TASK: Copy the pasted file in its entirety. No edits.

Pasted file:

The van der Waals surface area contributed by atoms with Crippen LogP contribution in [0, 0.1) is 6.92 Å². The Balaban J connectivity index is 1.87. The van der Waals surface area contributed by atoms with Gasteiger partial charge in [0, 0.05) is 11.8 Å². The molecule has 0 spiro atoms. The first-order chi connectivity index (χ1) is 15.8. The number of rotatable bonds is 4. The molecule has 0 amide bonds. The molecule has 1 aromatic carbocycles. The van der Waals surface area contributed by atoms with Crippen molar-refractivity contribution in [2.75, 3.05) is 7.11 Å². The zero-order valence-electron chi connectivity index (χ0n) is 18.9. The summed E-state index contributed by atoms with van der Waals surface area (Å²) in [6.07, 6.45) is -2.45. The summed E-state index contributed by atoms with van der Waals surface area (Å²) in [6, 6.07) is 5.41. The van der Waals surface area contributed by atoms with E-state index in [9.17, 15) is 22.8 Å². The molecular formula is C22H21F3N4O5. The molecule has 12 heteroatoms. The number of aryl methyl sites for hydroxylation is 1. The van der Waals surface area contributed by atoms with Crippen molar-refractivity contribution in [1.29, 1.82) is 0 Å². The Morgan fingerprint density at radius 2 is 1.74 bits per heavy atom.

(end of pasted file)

The van der Waals surface area contributed by atoms with Crippen LogP contribution in [0, 0.1) is 6.92 Å². The Balaban J connectivity index is 1.87. The van der Waals surface area contributed by atoms with Gasteiger partial charge in [0, 0.05) is 11.8 Å². The molecule has 0 spiro atoms. The first-order chi connectivity index (χ1) is 15.8. The number of rotatable bonds is 4. The molecule has 0 amide bonds. The molecule has 1 aromatic carbocycles. The van der Waals surface area contributed by atoms with Crippen molar-refractivity contribution in [2.75, 3.05) is 7.11 Å². The zero-order valence-electron chi connectivity index (χ0n) is 18.9. The summed E-state index contributed by atoms with van der Waals surface area (Å²) in [6.07, 6.45) is -2.45. The summed E-state index contributed by atoms with van der Waals surface area (Å²) in [6, 6.07) is 5.41. The van der Waals surface area contributed by atoms with E-state index in [9.17, 15) is 22.8 Å². The molecular formula is C22H21F3N4O5. The molecule has 12 heteroatoms. The number of aryl methyl sites for hydroxylation is 1. The van der Waals surface area contributed by atoms with Crippen molar-refractivity contribution in [1.29, 1.82) is 0 Å². The Morgan fingerprint density at radius 2 is 1.74 bits per heavy atom.